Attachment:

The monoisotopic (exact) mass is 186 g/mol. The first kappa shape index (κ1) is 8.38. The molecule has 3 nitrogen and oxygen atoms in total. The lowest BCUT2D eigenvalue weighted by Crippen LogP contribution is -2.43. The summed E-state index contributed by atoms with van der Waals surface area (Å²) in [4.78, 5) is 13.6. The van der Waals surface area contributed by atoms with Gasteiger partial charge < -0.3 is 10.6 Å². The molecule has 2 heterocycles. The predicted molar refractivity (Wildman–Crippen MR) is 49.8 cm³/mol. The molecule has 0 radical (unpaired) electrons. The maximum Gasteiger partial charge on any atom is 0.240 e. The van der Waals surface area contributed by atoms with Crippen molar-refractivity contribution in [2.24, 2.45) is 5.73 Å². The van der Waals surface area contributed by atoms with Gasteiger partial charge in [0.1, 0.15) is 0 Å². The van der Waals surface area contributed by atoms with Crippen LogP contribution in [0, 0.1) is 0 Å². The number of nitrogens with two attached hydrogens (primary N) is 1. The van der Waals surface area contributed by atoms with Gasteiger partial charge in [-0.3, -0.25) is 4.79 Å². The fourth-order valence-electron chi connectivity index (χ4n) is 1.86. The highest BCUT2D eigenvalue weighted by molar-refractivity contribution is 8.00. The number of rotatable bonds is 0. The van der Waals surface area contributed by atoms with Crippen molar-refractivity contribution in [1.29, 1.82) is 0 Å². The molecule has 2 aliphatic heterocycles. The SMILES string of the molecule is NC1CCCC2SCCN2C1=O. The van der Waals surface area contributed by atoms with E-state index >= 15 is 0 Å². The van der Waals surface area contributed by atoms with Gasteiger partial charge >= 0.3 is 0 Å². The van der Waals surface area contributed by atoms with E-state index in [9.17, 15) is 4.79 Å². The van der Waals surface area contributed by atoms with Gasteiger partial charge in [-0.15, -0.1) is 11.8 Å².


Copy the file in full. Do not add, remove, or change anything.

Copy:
The monoisotopic (exact) mass is 186 g/mol. The first kappa shape index (κ1) is 8.38. The molecule has 3 nitrogen and oxygen atoms in total. The lowest BCUT2D eigenvalue weighted by Crippen LogP contribution is -2.43. The summed E-state index contributed by atoms with van der Waals surface area (Å²) in [4.78, 5) is 13.6. The van der Waals surface area contributed by atoms with Gasteiger partial charge < -0.3 is 10.6 Å². The molecule has 2 heterocycles. The predicted molar refractivity (Wildman–Crippen MR) is 49.8 cm³/mol. The molecule has 0 radical (unpaired) electrons. The maximum Gasteiger partial charge on any atom is 0.240 e. The van der Waals surface area contributed by atoms with Crippen molar-refractivity contribution in [2.24, 2.45) is 5.73 Å². The van der Waals surface area contributed by atoms with Gasteiger partial charge in [0.1, 0.15) is 0 Å². The van der Waals surface area contributed by atoms with Crippen LogP contribution in [0, 0.1) is 0 Å². The number of nitrogens with two attached hydrogens (primary N) is 1. The van der Waals surface area contributed by atoms with Gasteiger partial charge in [-0.3, -0.25) is 4.79 Å². The fourth-order valence-electron chi connectivity index (χ4n) is 1.86. The highest BCUT2D eigenvalue weighted by molar-refractivity contribution is 8.00. The number of rotatable bonds is 0. The van der Waals surface area contributed by atoms with Crippen molar-refractivity contribution in [1.29, 1.82) is 0 Å². The molecule has 2 aliphatic heterocycles. The SMILES string of the molecule is NC1CCCC2SCCN2C1=O. The van der Waals surface area contributed by atoms with E-state index >= 15 is 0 Å². The van der Waals surface area contributed by atoms with Gasteiger partial charge >= 0.3 is 0 Å². The van der Waals surface area contributed by atoms with E-state index in [9.17, 15) is 4.79 Å². The van der Waals surface area contributed by atoms with Gasteiger partial charge in [-0.15, -0.1) is 11.8 Å².